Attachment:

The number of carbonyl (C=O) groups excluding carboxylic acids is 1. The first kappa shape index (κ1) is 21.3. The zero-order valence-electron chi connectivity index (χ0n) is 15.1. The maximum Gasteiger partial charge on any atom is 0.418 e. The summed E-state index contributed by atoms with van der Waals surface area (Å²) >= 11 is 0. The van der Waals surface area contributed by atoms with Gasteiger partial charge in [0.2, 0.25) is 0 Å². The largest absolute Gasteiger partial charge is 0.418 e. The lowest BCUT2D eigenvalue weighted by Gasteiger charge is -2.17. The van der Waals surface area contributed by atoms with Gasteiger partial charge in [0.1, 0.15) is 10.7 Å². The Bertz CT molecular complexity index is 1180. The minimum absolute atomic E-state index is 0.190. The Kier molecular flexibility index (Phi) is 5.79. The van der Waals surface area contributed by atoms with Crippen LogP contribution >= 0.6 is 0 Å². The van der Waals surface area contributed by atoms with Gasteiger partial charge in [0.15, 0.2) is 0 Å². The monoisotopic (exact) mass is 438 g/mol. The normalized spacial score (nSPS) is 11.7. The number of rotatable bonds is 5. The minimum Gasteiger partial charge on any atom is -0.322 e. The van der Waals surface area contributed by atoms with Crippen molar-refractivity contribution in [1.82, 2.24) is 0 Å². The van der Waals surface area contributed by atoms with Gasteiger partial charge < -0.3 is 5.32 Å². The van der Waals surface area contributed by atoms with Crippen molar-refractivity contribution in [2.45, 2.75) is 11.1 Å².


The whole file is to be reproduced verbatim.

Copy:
The number of carbonyl (C=O) groups excluding carboxylic acids is 1. The first kappa shape index (κ1) is 21.3. The zero-order valence-electron chi connectivity index (χ0n) is 15.1. The maximum Gasteiger partial charge on any atom is 0.418 e. The summed E-state index contributed by atoms with van der Waals surface area (Å²) >= 11 is 0. The van der Waals surface area contributed by atoms with Gasteiger partial charge in [0.2, 0.25) is 0 Å². The largest absolute Gasteiger partial charge is 0.418 e. The lowest BCUT2D eigenvalue weighted by Gasteiger charge is -2.17. The van der Waals surface area contributed by atoms with Gasteiger partial charge in [0.1, 0.15) is 10.7 Å². The Bertz CT molecular complexity index is 1180. The minimum absolute atomic E-state index is 0.190. The Kier molecular flexibility index (Phi) is 5.79. The van der Waals surface area contributed by atoms with Crippen LogP contribution >= 0.6 is 0 Å². The van der Waals surface area contributed by atoms with Gasteiger partial charge in [0.15, 0.2) is 0 Å². The monoisotopic (exact) mass is 438 g/mol. The normalized spacial score (nSPS) is 11.7. The number of rotatable bonds is 5. The minimum Gasteiger partial charge on any atom is -0.322 e. The van der Waals surface area contributed by atoms with Crippen molar-refractivity contribution in [1.82, 2.24) is 0 Å². The van der Waals surface area contributed by atoms with Gasteiger partial charge < -0.3 is 5.32 Å². The van der Waals surface area contributed by atoms with Crippen molar-refractivity contribution in [2.45, 2.75) is 11.1 Å².